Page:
Santa experiences can be a mixed bag. You book with fingers crossed that you won’t be at the mercy of a sarcastic elf or find yourself in the presence of a Santa with a wonky beard. But when you find a truly enchanting one, it’s a delight for both young and old. So here are some of the best places to visit Santa at Christmas in Scotland.
The Woodland Experience
Selected dates from Saturday 30th November – Tuesday 24th December 2019
The Woodland Experience is located on North Ballochruin Farm, Stirlingshire. The private woodland is on the edge of the Loch Lomond and the Trossachs National Park, about 40mins drive from Glasgow and 30mins from Stirling.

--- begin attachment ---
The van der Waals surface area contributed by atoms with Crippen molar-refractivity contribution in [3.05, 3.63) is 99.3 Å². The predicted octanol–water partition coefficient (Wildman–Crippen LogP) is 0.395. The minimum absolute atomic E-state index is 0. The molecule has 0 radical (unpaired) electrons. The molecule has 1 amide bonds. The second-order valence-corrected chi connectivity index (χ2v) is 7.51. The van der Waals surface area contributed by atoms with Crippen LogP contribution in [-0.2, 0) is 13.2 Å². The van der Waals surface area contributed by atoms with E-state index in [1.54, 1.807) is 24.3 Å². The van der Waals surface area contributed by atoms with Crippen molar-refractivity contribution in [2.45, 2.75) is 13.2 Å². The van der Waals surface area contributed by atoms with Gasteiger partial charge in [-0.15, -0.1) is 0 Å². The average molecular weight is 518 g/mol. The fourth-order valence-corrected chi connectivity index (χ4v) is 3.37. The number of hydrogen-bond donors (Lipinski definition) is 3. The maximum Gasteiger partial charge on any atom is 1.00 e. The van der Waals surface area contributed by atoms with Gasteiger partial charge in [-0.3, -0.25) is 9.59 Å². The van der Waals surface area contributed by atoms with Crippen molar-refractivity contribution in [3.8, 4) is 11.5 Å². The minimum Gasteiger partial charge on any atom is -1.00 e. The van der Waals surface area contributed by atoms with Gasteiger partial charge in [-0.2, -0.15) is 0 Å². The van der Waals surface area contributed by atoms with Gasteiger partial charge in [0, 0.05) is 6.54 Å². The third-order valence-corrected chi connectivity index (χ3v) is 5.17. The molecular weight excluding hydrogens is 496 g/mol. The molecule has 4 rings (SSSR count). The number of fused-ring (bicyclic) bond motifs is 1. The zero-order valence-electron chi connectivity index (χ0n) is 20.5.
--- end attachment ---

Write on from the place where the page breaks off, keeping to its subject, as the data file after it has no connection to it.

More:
The Woodland Experience has a winning combination of a brilliant location (on a Christmas-tree farm) and the fact it includes a tractor-ride. When we visited the staff were wonderful; engaged and friendly – they gave the impression they had all the time in the world to help our two choose their Elf Names. The shed where you wait has lovely food, burgers and gorgeously spicy pulled pork from local renowned local butcher Skinner of Kippen. You can toast marshmallows, get the kids’ face-painted or have a bounce on an inflatable tractor – there is a small charge for all of these activities. When it was our turn to go the kids’ peered out into the darkness until a tractor arrived (beeping Jingle Bells as it went), festooned with fairy-lights. Each group gets its own Elf to keep you company on the tractor-ride through the woods, update you on Elvish gossip and tell bad jokes. As we bumped along the track it occurred to me that Patrick, our 4-year old, would have been delighted by this ride alone. Peeking out of the forest are naughty elves, slacking off from their festive duties amidst living Christmas trees decorated with outsized baubles.